Summary of Superman: Leviathan Rising: In Metropolis, Ms. Leone, the leader of the Invisible Mafia, is approached by a man with a sophisticated electronic disguise in a bookshop. Leone resents not knowing her interlocutor, but she guesses correctly that he is Leviathan, though she wrongly assumes he has come to destroy her like he’s destroyed all of the other intelligence organizations. Instead, he asks if she has any ways to destroy Superman, though neither of them says any names that might alert his superhearing. Leone observes that so many people try to take Superman down, but their own need to be seen doing it cripples their plans. She says Superman is just a broken alien boy, feeling alone, and to break him, you just need to take away the people he loves. Leviathan suggests Lois, but Leone scoffs at him since everyone tries that tactic, and everyone fails.
Meanwhile, at the Daily Planet, Perry White still mourns the now freelance Lois, bullies the new reporter Robinson Goode (secretly the supervillain Red Cloud), as Clark defends her, and Jimmy talks about covering an event involving Gorilla Grodd.
Leone tells Leviathan that just because Lois has no powers doesn’t change the fact that she’s one of the most dangerous women in the world, because of her reporting skills, connections, and access. She then says that no one yet knows how to actually kill Superman, and Leviathan takes his leave, thanking Leone for helping him think through the issue.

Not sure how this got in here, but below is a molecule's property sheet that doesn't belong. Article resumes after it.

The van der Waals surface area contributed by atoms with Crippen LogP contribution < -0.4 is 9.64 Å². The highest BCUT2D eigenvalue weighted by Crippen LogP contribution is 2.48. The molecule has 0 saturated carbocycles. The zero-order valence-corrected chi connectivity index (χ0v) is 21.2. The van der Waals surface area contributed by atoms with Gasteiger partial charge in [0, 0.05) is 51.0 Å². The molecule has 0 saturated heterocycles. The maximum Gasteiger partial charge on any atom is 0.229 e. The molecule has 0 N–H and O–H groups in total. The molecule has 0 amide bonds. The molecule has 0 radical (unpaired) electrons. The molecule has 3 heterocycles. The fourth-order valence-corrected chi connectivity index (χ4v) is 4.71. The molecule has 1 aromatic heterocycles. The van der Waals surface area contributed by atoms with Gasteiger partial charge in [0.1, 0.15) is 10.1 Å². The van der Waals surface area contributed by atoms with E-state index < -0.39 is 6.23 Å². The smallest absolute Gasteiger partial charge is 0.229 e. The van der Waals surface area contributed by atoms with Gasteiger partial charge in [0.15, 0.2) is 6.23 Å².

Superman, after defeating a supervillain, zooms to Lois’s hotel room in Chicago, telling her that a team is waiting in his apartment to kidnap him. Clark decides to let himself be kidnapped to find out the motivation, though he’s not pleased when Lois tells him that he sucks at acting.
In his apartment, Clark pretends to take no notice of the three operatives and then fakes a reaction to their electric prods.
In an underground room, Talia Al Ghul reveals herself as his kidnapper, who tells him he’s bait for Superman. Her men then buckle a Kryptonite vest onto him, to disable Superman when he comes, then leaves him alone…as the Kryptonite poisons him.